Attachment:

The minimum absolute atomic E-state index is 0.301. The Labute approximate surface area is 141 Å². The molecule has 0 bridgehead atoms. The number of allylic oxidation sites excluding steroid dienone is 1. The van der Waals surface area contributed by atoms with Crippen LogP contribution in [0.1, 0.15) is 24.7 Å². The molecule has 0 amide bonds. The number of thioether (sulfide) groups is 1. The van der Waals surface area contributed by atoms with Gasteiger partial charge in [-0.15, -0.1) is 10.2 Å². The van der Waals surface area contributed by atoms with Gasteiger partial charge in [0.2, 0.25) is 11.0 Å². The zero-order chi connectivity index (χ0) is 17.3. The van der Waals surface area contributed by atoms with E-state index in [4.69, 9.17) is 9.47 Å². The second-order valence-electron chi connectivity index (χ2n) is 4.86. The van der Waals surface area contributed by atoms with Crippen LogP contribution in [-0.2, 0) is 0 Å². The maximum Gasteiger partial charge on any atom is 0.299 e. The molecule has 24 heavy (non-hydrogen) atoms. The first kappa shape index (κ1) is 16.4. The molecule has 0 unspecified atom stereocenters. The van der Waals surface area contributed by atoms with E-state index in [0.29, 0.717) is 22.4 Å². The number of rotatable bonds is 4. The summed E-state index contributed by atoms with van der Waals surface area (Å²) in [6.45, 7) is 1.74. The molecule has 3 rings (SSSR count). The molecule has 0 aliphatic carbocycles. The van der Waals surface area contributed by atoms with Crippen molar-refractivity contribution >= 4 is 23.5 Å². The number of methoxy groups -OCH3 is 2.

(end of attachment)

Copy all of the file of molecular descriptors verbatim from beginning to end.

The minimum absolute atomic E-state index is 0.301. The Labute approximate surface area is 141 Å². The molecule has 0 bridgehead atoms. The number of allylic oxidation sites excluding steroid dienone is 1. The van der Waals surface area contributed by atoms with Crippen LogP contribution in [0.1, 0.15) is 24.7 Å². The molecule has 0 amide bonds. The number of thioether (sulfide) groups is 1. The van der Waals surface area contributed by atoms with Gasteiger partial charge in [-0.15, -0.1) is 10.2 Å². The van der Waals surface area contributed by atoms with Gasteiger partial charge in [0.2, 0.25) is 11.0 Å². The zero-order chi connectivity index (χ0) is 17.3. The van der Waals surface area contributed by atoms with E-state index in [4.69, 9.17) is 9.47 Å². The second-order valence-electron chi connectivity index (χ2n) is 4.86. The van der Waals surface area contributed by atoms with Crippen LogP contribution in [-0.2, 0) is 0 Å². The maximum Gasteiger partial charge on any atom is 0.299 e. The molecule has 24 heavy (non-hydrogen) atoms. The first kappa shape index (κ1) is 16.4. The molecule has 0 unspecified atom stereocenters. The van der Waals surface area contributed by atoms with E-state index in [0.29, 0.717) is 22.4 Å². The number of rotatable bonds is 4. The summed E-state index contributed by atoms with van der Waals surface area (Å²) in [6.45, 7) is 1.74. The molecule has 3 rings (SSSR count). The molecule has 0 aliphatic carbocycles. The van der Waals surface area contributed by atoms with Crippen molar-refractivity contribution >= 4 is 23.5 Å². The number of methoxy groups -OCH3 is 2.